Tag Archives: Rev Wilson

1880 : The funeral of the cricketer Southerton

FUNERAL OF SOUTHERTON

On Monday afternoon the remains of poor James Southerton, the well-known Surrey bowler, were borne to their last place of rest in Mitcham Churchyard, the funeral attracting a large number of persons, who were well acquainted with the sterling qualities of deceased, to the little village green in front of the inn which Southerton tenanted during his life.

The Surrey County Cricket Club was represented by Messre C. W. Alcock, J. Wood, F. Gale, Dr Parrott, E. Garland, G. Wells, C. A. Stein, T. Mossendew, and others. The only one of the county eleven, as now constituted, present was Richard Humphrey, who acted one the pall-bearers, but there were several old players connected with Surrey to show respect to the memory their former comrade, among them J. Swann, W. Shepherd, and W. Mortlock.

The Mitcham Cricket Club, which Southerton was an active member, sent a strong detachment, including Dr Marshall, the president; Messrs Harbor, Compton, Harvey, and about 30 others; and old cricketers unconnected with Surrey, there were also present Edgar Willshier, K. Thoms, T. Mantle, and many others.

Half-past 4 o’€™clock was the hour appointed for departure of the funeral cortege from the house of the deceased, and very soon after that time the procession made a start. The lane dawn which the coffin passed to the parish church was lined throughout with residents of Mitcham, and the churchyard was already well filled before the service over the body had been completed. There could not have been less than 300 round the grave while the last part of the mournful ceremony was taking place, and doubt whether the pretty little burying-ground has ever held a larger gathering or formed the scene of more impressive picture. The following were told off to act as pall-bearers – €”R. Humphrey, R. Knight, E. Willsher, T. Sewell, R. Thome, F. Gale, T. A. Mantle, and F. Harwood. The service was conducted by vicar of Mitcham, the Rev. D. F. Wilson. M.A., and will be some little time before the village so closely identified with Surrey cricket will forget the imposing ceremonial witnessed on the occasion of Southerton’€™s funeral.

A meeting held subsequently at the King€’s Head, Mitcham, to consider the advisability of establishing some memorial in remembrance of Southerton as a cricketer. Dr Marshall, the President of Mitcham CC, was the chair and there were in all about thirty present. It was resolved that a local committee be formed for the purpose of providing some memorial to the late James Southerton, and that the committee should communicate with the committee of Surrey County Club to ascertain its views of the character of such memorial.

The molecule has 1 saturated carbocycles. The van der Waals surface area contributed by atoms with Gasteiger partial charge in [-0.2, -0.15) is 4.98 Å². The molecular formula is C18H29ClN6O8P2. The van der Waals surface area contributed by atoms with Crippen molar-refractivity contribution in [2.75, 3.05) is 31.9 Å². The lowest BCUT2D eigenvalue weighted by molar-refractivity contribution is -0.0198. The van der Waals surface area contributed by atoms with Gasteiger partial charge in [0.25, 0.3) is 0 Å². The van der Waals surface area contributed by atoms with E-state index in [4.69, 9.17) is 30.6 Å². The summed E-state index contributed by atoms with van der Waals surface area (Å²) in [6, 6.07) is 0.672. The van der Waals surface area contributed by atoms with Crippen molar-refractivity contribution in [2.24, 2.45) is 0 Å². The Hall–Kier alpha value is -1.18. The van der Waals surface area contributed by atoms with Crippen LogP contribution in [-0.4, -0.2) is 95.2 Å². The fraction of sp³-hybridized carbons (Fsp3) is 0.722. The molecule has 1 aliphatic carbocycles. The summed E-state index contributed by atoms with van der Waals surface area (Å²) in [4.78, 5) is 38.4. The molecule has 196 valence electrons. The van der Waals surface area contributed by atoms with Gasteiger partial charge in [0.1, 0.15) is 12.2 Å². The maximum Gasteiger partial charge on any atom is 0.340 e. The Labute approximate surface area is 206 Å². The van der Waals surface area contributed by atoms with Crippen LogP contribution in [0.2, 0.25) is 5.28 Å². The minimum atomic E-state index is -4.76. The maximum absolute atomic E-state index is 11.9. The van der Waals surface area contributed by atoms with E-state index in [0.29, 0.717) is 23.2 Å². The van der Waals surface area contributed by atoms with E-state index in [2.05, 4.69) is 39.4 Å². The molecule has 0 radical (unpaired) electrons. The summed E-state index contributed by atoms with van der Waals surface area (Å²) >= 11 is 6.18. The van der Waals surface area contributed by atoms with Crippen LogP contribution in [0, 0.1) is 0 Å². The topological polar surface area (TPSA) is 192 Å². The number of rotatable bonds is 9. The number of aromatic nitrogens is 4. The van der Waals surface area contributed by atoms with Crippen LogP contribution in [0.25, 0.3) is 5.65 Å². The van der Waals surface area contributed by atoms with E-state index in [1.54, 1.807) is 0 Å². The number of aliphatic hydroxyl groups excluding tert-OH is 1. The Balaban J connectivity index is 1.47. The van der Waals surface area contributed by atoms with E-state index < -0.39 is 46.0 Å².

Source: Bell’s Life in London and Sporting Chronicle – Saturday 26 June 1880 from the British Newspaper Archive (subscription required)

1945 : Memories of 40 years in signal boxes at Mitcham Junction

From the Mitcham Advertiser, Thursday 11th October, 1945, page 1.

FIFTY YEARS ON RAILWAY

Golden Wedding Memories of Old Mitcham

Fifty years on the Southern Railway, and forty of them spent in signal boxes at and about Mitcham Junction, is the record of Mr. Arthur G. Funnell, of 32a, Mitcham Garden Village.

Yesterday (Wednesday) he and Mrs. Funnell celebrated their golden wedding.
Mr. Funnell reminded “The Advertiser” reporter that he signalled Queen Victoria’s funeral train through Mitcham Junction on its way from Gosport to Victoria. He also signalled the only royal train that ever was on the branch Croydon-Whnbledon line. It had on board the late King Edward (then Prince of Wales) and no less a person than the Kaiser of Germany. They had been to a review of troops on Wimbledon Common and were on their way to the Crystal Palace. The late Mr. W. Martin was stationmaster at Old Mitcham at that time.

“There was a big crowd of people all along the embankment of Mitcham Common when Queen Victoria’s train went through.” Mr. Funnell said, “and not a few to see Kaiser Bill go by.”

Mr. Funnell served under seven stationmasters at Mitcham Junction. “We had plenty of celebrated people round us in those days.” he sold. “The golf course on the Common, then in its prime, attracted everybody who was anybody in London. Including five Prime Ministers, Mr. Asquith, Mr. Balfour, Mr. Lloyd George, Mr. Ramsay Macdonald and Mr. Winston Churchill, who, however, came before he rose to that high rank. Sir Harry Mallaby-Deeley was as good a player as any of them, and better than most. It was said.”